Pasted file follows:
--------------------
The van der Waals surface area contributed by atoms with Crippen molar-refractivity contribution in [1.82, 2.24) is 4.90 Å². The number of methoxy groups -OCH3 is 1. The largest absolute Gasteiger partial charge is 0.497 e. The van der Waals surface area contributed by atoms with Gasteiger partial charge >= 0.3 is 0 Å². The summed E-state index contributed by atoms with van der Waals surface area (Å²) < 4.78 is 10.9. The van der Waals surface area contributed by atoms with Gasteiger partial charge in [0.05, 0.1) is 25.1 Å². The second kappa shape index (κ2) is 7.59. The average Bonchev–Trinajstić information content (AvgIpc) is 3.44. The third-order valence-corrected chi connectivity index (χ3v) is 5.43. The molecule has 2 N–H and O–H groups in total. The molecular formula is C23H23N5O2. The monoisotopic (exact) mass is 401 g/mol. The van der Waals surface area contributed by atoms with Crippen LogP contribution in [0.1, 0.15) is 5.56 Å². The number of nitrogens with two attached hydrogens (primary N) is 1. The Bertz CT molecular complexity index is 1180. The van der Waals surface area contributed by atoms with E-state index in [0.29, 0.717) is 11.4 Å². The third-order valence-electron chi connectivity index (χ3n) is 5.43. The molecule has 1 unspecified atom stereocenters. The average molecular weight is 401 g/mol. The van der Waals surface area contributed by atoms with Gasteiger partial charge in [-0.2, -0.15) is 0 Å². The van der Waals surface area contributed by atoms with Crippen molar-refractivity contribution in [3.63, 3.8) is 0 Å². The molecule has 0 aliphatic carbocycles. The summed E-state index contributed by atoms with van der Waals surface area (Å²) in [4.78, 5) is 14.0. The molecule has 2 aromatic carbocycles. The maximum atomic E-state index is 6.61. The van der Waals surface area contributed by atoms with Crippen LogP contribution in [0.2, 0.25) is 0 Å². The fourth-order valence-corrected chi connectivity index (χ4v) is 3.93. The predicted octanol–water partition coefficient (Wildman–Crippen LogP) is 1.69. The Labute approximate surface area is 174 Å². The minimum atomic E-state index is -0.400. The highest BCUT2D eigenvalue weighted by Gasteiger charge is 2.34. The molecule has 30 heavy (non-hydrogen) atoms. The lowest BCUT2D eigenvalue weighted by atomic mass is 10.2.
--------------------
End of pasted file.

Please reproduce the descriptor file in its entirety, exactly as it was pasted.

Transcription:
The van der Waals surface area contributed by atoms with Crippen molar-refractivity contribution in [1.82, 2.24) is 4.90 Å². The number of methoxy groups -OCH3 is 1. The largest absolute Gasteiger partial charge is 0.497 e. The van der Waals surface area contributed by atoms with Gasteiger partial charge >= 0.3 is 0 Å². The summed E-state index contributed by atoms with van der Waals surface area (Å²) < 4.78 is 10.9. The van der Waals surface area contributed by atoms with Gasteiger partial charge in [0.05, 0.1) is 25.1 Å². The second kappa shape index (κ2) is 7.59. The average Bonchev–Trinajstić information content (AvgIpc) is 3.44. The third-order valence-corrected chi connectivity index (χ3v) is 5.43. The molecule has 2 N–H and O–H groups in total. The molecular formula is C23H23N5O2. The monoisotopic (exact) mass is 401 g/mol. The van der Waals surface area contributed by atoms with Crippen LogP contribution in [0.1, 0.15) is 5.56 Å². The number of nitrogens with two attached hydrogens (primary N) is 1. The Bertz CT molecular complexity index is 1180. The van der Waals surface area contributed by atoms with E-state index in [0.29, 0.717) is 11.4 Å². The third-order valence-electron chi connectivity index (χ3n) is 5.43. The molecule has 1 unspecified atom stereocenters. The average molecular weight is 401 g/mol. The van der Waals surface area contributed by atoms with Gasteiger partial charge in [-0.2, -0.15) is 0 Å². The van der Waals surface area contributed by atoms with Crippen molar-refractivity contribution in [3.63, 3.8) is 0 Å². The molecule has 0 aliphatic carbocycles. The summed E-state index contributed by atoms with van der Waals surface area (Å²) in [4.78, 5) is 14.0. The molecule has 2 aromatic carbocycles. The maximum atomic E-state index is 6.61. The van der Waals surface area contributed by atoms with Crippen LogP contribution in [0.2, 0.25) is 0 Å². The fourth-order valence-corrected chi connectivity index (χ4v) is 3.93. The predicted octanol–water partition coefficient (Wildman–Crippen LogP) is 1.69. The Labute approximate surface area is 174 Å². The minimum atomic E-state index is -0.400. The highest BCUT2D eigenvalue weighted by Gasteiger charge is 2.34. The molecule has 30 heavy (non-hydrogen) atoms. The lowest BCUT2D eigenvalue weighted by atomic mass is 10.2.